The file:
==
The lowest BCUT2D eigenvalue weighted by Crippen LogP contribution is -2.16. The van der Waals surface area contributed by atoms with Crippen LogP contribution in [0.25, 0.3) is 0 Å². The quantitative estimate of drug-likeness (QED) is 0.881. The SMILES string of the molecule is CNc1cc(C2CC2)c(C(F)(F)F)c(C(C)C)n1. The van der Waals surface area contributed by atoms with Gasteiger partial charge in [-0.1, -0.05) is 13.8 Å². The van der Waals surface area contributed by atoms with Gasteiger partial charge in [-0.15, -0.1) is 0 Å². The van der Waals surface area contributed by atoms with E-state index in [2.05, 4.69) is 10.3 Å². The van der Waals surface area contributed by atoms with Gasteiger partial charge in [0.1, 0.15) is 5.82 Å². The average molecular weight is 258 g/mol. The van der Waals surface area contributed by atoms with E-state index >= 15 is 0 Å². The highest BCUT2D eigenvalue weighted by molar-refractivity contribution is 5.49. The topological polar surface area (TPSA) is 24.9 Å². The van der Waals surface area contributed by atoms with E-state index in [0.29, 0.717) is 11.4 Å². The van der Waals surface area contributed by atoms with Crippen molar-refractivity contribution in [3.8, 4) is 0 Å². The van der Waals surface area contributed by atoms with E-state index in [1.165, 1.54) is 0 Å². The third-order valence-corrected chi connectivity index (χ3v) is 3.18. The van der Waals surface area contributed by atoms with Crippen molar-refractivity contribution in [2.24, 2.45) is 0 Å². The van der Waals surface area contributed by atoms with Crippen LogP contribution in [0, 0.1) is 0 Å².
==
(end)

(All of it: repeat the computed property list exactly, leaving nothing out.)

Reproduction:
The lowest BCUT2D eigenvalue weighted by Crippen LogP contribution is -2.16. The van der Waals surface area contributed by atoms with Crippen LogP contribution in [0.25, 0.3) is 0 Å². The quantitative estimate of drug-likeness (QED) is 0.881. The SMILES string of the molecule is CNc1cc(C2CC2)c(C(F)(F)F)c(C(C)C)n1. The van der Waals surface area contributed by atoms with Gasteiger partial charge in [-0.1, -0.05) is 13.8 Å². The van der Waals surface area contributed by atoms with Gasteiger partial charge in [-0.15, -0.1) is 0 Å². The van der Waals surface area contributed by atoms with E-state index in [2.05, 4.69) is 10.3 Å². The van der Waals surface area contributed by atoms with Gasteiger partial charge in [0.1, 0.15) is 5.82 Å². The average molecular weight is 258 g/mol. The van der Waals surface area contributed by atoms with E-state index >= 15 is 0 Å². The highest BCUT2D eigenvalue weighted by molar-refractivity contribution is 5.49. The topological polar surface area (TPSA) is 24.9 Å². The van der Waals surface area contributed by atoms with E-state index in [0.29, 0.717) is 11.4 Å². The van der Waals surface area contributed by atoms with Crippen molar-refractivity contribution in [3.8, 4) is 0 Å². The van der Waals surface area contributed by atoms with E-state index in [1.165, 1.54) is 0 Å². The third-order valence-corrected chi connectivity index (χ3v) is 3.18. The van der Waals surface area contributed by atoms with Crippen molar-refractivity contribution in [2.24, 2.45) is 0 Å². The van der Waals surface area contributed by atoms with Crippen LogP contribution in [0, 0.1) is 0 Å².